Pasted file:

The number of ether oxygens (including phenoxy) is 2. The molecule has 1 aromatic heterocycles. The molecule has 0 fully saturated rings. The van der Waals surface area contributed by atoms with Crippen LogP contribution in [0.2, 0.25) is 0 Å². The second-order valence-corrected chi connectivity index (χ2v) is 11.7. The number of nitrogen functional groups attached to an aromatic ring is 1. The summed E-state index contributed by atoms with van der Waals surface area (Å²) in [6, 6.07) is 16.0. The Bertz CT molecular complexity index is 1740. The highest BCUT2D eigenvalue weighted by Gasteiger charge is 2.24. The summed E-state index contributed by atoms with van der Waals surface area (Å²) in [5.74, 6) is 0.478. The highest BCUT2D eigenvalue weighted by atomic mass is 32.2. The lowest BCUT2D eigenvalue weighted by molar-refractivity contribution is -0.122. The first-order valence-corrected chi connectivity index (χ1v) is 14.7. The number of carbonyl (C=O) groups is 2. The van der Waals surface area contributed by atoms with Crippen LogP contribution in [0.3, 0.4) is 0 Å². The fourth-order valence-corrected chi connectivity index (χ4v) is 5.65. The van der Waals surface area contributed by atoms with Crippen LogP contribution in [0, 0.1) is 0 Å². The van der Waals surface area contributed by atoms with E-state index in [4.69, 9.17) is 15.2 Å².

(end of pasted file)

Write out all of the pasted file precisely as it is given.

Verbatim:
The number of ether oxygens (including phenoxy) is 2. The molecule has 1 aromatic heterocycles. The molecule has 0 fully saturated rings. The van der Waals surface area contributed by atoms with Crippen LogP contribution in [0.2, 0.25) is 0 Å². The second-order valence-corrected chi connectivity index (χ2v) is 11.7. The number of nitrogen functional groups attached to an aromatic ring is 1. The summed E-state index contributed by atoms with van der Waals surface area (Å²) in [6, 6.07) is 16.0. The Bertz CT molecular complexity index is 1740. The highest BCUT2D eigenvalue weighted by Gasteiger charge is 2.24. The summed E-state index contributed by atoms with van der Waals surface area (Å²) in [5.74, 6) is 0.478. The highest BCUT2D eigenvalue weighted by atomic mass is 32.2. The lowest BCUT2D eigenvalue weighted by molar-refractivity contribution is -0.122. The first-order valence-corrected chi connectivity index (χ1v) is 14.7. The number of carbonyl (C=O) groups is 2. The van der Waals surface area contributed by atoms with Crippen LogP contribution in [0.3, 0.4) is 0 Å². The fourth-order valence-corrected chi connectivity index (χ4v) is 5.65. The van der Waals surface area contributed by atoms with Crippen LogP contribution in [0, 0.1) is 0 Å². The van der Waals surface area contributed by atoms with E-state index in [4.69, 9.17) is 15.2 Å².